• Click here for more safety tips from the Los Angeles Fire Department.
  • Click here for safety tips in multiple languages including English, Spanish, Armenian, Chinese, Japanese, Korean and more.
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West Hollywood

WeHo unveils ‘Profit with Purpose’ plan at State of the City 2024

Craig Berberian presented with Ed Levin Award for Design Excellence

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West Hollywood Mayor John M. Erickson delivers opening remarks at State of the City 2024 on July 1, 2024. (Photo courtesy of the West Hollywood Chamber of Commerce)

The City of West Hollywood and its chamber of commerce joined forces Tuesday to host the State of the City 2024 event, bringing together community leaders and experts to discuss “Progressive Economics: Putting Progress Back in Progressive.”

The annual gathering, held 1 Hotel West Hollywood, aimed to highlight the city’s achievements, outline future initiatives, and explore strategies for fostering inclusive and sustainable economic growth in the 1.9-square-mile city known for its vibrant culture and diverse community.

Mayor John M. Erickson delivered the keynote address, emphasizing West Hollywood’s commitment to innovation and sustainable development.

“Our city continues to be a beacon of progress, combining economic vitality with our core values of inclusivity and sustainability,” Erickson said.

City Manager David Wilson echoed this sentiment, stating, “We’re not just talking about progress; we’re actively implementing policies that make West Hollywood a model for progressive urban economics.”

The event featured a panel discussion on progressive economics, moderated by Jonathan K. Wilson, chair of the West Hollywood Social Justice Advisory Board. Panelists included California State Treasurer Fiona Ma, LAEDC President Stephen Cheung, UCLA Anderson School of Management Professor Avanidhar Subrahmanyam, and local business owner Jacob Shaw.

Ma emphasized the state’s role in supporting local economic initiatives.

“West Hollywood’s approach aligns perfectly with our statewide efforts to create an economy that works for everyone,” she said.

From left: West Hollywood Chamber of Commerce President Genevieve Morrill; WeHo Chamber of Commerce Chair David Wood; Craig Berberian, founder and managing partner of the Empire Property Group; California State Treasurer Fiona Ma; and Jorge Nariño of Levin-Nariño Architects. (Photo courtesy of Willa Cutolo)

Stephen Cheung highlighted the importance of balancing growth with community needs.

“Progressive economics isn’t just about numbers; it’s about creating opportunities that uplift all segments of society,” Cheung noted.

A highlight of the afternoon was the presentation of the Ed Levin Award for Design Excellence to Craig Berberian, founder and managing partner of Empire Property Group. The award, named after the late architect and civic leader Ed Levin, recognizes significant contributions to West Hollywood’s architectural landscape.

Upon receiving the award, Berberian expressed his gratitude and commitment to the city’s development.

“This prestigious recognition inspires me and Empire Property Group to continue pushing the boundaries of design, creativity, and innovation,” he said. “Adopting a resident-first approach coupled with a sustainable lens has the power to transform living spaces and enhance the lives of our residents.”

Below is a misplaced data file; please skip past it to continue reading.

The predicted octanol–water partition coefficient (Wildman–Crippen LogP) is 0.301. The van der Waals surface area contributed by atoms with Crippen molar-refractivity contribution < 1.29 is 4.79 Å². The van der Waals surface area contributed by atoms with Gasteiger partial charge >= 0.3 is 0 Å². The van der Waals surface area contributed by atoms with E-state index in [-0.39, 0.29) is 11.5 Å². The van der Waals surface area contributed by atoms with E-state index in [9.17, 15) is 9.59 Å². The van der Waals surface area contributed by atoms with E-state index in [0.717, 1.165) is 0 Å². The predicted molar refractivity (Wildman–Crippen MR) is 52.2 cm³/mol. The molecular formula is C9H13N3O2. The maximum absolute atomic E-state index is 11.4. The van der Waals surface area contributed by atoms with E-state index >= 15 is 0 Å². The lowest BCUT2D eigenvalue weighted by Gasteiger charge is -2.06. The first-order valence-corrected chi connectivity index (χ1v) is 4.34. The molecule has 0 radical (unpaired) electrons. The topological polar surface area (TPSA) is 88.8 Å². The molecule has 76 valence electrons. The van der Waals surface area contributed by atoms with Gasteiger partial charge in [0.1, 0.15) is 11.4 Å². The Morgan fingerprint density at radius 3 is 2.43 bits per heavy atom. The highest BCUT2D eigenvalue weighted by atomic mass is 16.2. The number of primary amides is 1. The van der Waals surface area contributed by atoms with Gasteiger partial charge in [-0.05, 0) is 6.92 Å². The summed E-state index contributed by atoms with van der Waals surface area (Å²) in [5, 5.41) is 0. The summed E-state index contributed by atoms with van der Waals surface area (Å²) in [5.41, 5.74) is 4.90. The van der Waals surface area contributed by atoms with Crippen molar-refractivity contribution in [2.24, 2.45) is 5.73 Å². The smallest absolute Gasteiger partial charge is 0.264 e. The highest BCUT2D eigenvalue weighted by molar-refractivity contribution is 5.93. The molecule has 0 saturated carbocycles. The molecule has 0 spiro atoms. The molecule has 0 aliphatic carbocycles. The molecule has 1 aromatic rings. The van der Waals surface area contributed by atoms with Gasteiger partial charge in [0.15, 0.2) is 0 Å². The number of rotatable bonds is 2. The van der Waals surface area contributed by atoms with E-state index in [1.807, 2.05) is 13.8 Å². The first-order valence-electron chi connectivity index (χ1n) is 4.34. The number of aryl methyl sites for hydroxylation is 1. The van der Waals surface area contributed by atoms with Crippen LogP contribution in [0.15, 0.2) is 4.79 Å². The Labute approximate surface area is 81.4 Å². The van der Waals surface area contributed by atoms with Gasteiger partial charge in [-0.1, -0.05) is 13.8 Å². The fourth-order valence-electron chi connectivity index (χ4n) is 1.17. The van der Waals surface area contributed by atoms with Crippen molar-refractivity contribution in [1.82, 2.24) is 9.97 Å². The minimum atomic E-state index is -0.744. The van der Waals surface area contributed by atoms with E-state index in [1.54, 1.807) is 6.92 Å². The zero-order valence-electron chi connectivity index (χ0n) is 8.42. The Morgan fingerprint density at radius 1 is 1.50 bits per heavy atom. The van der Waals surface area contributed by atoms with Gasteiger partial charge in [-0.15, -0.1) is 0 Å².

Berberian also praised the city’s leadership, adding, “Thanks to the strong leadership of our mayor, the City Council, and the city manager, the city continues to be a highly desirable place to live, work and play. In a mere 1.9 square miles, it encapsulates rich artistic culture, bustling entertainment, a vibrant restaurant and nightlife scene, and a tight-knit residential community.”

The event also served as a platform to bid farewell to Deborah Kallick, vice president of government and industry relations for Cedars Sinai Medical Center, who stepped down after 22 years as a chamber board member. Her tenure was marked by dedicated service and significant contributions to the community.

David Wood, chair of the West Hollywood Chamber of Commerce, underscored the importance of public-private partnerships in driving economic prosperity.

“Our collaboration with the city government has been instrumental in navigating challenges and seizing opportunities for growth,” Wood said.

Genevieve Morrill, president of the West Hollywood Chamber of Commerce, added, “Events like these are crucial for fostering dialogue and aligning our efforts towards a common goal of a thriving, inclusive West Hollywood.”

The State of the City event comes at a time when many urban centers are grappling with post-pandemic economic recovery and social equity issues. West Hollywood’s focus on progressive economics signals its intent to address these challenges head-on, balancing economic growth with social responsibility.

As the city looks to the future, the discussions and recognitions at this year’s State of the City event reflect a community committed to innovation, sustainability, and inclusive growth. With its unique blend of culture, commerce, and community, West Hollywood continues to position itself as a leader in urban development and progressive policies.

State of the City concluded with networking opportunities for attendees, connecting business leaders, city officials, and community members.

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California

San Francisco Pride shines bright amid celebration and controversy

Pro-Palestine activists marched in parade

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Illuminate, a San Francisco arts nonprofit, brought back rainbow lasers over Market Street for Pride. (Photo courtesy of Illuminate)

San Francisco’s Pride celebration this weekend was marked by both celebration and controversy, featuring celebrity appearances, a record-breaking flag display and pro-Palestine protests that reflected similar disruptions across North America.

Billy Porter, “Pose” star and Tony Award winner, led the parade as grand marshal, performing original songs and a number from “Kinky Boots” on the main stage in front of City Hall.